Overall, I think that the approach IKEA took to the issue of child labor was appropriate. Without getting involved deeply, IKEA’s knowledge of their supply chain would remain shallow. They would be more likely to repeat their mistakes and be unaware of human rights violations of their suppliers if they simply dropped the supplier and found a new one. They would not have discovered that the problem is deeply embedded in the cultural and political structure of the country, and they would not have developed important relationships with the United Nations and other organizations. Furthermore, it’s important for them to show a commitment to the Indian community and work to improve labor practices conditions. I would suggest that IKEA participate in the German television program so that they can control the narrative and show the media that they have a commitment to social responsibility, as well as the interests of the child. In true IKEA fashion, they would show their willingness to assume responsibility and help “create a better everyday life for the many people.” (Bartlett, Dessain, & Sjöman, 2006)

However, the supplier’s lack of respect and clear violation of IKEA’s contract is concerning. It leads us to believe that IKEA’s efforts to combat child labor at their suppliers’ in India, including hiring a third party evaluation team, were not successful. Looking at the bigger picture, we have to ask: with a multinational corporation, where do values fall flat?

The case study brings us through pages of Kamprad’s business philosophy. IKEA had clear values and a distinct organizational culture that was rooted in simplicity, cost consciousness, and performance – only one of which their Indian supplier possessed (cost consciousness). At a certain point, IKEA’s carefully designed culture did not trickle down to the suppliers. While open doors (literally) in the office encouraged IKEA employees to perform, labor rights violations were happening behind the closed doors of their Indian suppliers. They have proven to disrespect and violate their supplier contracts despite IKEA’s best efforts to reform their practices. This shows that multinational corporations can and will be faced with the decision to prioritize values when they are dealing with overseas suppliers. Culture and values did not trickle down to the supplier-level in the case of IKEA. Could they have conducted their supplier relationships in a more effective way to transmit their values? Or is the sheer nature of being a multinational corporation to accept that you will have to sacrifice some values in order to prioritize others?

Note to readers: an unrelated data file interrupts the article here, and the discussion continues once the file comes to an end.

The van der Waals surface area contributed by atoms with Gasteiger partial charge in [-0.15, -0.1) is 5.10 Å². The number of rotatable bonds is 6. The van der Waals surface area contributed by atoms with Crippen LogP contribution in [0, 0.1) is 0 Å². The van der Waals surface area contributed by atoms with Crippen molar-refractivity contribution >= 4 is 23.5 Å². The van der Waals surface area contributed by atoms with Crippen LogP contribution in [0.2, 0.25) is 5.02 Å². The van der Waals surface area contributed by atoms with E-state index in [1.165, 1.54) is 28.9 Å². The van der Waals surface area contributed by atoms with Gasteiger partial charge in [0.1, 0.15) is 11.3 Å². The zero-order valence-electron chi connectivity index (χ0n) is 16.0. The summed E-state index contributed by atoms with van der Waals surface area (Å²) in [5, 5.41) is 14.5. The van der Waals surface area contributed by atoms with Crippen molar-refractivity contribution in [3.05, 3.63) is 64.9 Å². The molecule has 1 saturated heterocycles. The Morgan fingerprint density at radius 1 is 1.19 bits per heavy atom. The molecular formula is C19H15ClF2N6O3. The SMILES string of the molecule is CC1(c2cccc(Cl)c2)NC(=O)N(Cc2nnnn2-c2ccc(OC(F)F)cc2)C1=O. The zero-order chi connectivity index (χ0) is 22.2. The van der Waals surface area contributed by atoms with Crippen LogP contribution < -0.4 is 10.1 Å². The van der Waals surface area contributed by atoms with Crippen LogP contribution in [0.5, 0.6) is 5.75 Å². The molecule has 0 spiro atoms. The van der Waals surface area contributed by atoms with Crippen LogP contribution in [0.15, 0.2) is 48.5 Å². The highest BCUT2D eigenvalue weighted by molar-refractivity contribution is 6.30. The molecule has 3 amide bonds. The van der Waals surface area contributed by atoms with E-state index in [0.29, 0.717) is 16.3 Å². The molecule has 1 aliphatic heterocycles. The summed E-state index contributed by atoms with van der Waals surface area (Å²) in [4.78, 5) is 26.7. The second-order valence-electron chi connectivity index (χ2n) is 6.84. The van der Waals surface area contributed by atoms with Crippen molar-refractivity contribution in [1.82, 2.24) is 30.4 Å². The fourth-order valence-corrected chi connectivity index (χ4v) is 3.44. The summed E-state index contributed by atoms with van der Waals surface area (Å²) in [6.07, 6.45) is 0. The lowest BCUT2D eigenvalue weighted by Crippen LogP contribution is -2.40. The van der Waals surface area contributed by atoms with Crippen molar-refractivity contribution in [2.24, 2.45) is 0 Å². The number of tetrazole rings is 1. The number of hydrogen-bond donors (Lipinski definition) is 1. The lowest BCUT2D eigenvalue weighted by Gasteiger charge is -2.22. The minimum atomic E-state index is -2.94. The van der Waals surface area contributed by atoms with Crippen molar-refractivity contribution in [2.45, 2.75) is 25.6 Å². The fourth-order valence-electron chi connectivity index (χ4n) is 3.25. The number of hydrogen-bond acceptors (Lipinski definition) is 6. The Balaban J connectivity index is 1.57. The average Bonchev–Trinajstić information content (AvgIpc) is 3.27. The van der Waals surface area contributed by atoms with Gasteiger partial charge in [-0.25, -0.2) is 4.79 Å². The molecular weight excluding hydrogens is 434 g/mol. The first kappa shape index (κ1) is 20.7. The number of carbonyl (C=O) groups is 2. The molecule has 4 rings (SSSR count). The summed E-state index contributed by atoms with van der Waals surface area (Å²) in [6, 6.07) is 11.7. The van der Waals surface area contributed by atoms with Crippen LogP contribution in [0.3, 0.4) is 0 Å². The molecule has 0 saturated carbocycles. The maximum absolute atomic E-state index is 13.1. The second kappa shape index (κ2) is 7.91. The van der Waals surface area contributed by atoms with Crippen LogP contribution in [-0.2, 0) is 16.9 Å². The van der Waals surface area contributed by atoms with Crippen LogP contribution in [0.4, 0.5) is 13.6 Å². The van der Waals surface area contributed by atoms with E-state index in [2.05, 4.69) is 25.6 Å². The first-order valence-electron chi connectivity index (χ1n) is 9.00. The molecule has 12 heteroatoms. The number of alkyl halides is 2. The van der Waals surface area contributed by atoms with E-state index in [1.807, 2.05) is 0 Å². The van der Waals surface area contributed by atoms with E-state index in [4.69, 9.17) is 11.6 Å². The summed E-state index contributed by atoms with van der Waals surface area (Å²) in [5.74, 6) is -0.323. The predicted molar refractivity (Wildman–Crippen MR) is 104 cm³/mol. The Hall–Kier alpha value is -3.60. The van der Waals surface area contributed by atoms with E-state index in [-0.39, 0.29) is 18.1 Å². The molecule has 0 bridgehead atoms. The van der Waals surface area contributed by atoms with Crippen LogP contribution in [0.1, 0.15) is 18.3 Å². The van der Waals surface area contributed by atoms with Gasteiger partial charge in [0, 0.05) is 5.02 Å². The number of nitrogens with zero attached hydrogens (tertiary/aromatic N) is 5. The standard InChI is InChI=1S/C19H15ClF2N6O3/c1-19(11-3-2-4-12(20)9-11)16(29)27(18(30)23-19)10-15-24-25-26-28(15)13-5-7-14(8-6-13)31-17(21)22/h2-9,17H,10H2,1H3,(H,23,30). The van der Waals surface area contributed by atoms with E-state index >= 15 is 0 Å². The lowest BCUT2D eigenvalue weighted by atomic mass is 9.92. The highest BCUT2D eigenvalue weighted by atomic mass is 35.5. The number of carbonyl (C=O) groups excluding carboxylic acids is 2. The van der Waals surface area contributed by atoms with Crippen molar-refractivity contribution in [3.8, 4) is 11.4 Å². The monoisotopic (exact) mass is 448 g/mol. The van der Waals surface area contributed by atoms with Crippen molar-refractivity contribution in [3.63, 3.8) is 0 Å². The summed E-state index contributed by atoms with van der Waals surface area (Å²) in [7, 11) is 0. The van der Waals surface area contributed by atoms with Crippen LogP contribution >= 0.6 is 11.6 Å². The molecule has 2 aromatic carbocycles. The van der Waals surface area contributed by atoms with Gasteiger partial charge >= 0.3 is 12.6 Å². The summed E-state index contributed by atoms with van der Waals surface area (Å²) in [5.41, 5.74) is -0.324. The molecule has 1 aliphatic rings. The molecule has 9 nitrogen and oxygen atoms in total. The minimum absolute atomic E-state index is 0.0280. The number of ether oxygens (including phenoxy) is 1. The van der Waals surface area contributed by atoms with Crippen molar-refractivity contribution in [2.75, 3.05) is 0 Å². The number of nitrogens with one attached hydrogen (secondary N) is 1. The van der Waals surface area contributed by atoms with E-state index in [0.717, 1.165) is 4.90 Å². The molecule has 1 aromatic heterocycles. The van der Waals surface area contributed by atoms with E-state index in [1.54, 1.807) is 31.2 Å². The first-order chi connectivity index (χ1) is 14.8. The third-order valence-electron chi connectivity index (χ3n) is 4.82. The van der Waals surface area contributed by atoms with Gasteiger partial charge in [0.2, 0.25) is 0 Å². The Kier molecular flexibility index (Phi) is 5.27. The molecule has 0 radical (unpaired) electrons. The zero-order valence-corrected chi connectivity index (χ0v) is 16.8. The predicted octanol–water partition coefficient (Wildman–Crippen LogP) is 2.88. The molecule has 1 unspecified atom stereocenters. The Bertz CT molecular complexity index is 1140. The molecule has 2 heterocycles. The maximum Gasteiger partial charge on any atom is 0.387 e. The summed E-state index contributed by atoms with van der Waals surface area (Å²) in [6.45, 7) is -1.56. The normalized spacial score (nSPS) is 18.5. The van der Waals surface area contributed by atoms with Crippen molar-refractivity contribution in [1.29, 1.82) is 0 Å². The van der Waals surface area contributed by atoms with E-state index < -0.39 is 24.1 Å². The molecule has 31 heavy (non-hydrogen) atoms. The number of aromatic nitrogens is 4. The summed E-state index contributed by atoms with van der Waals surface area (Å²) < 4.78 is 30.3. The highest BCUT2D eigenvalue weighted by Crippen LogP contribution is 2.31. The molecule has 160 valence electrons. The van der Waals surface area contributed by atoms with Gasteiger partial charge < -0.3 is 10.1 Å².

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Value-transmission in Multinational Corporations. (2020, Feb 21). Retrieved from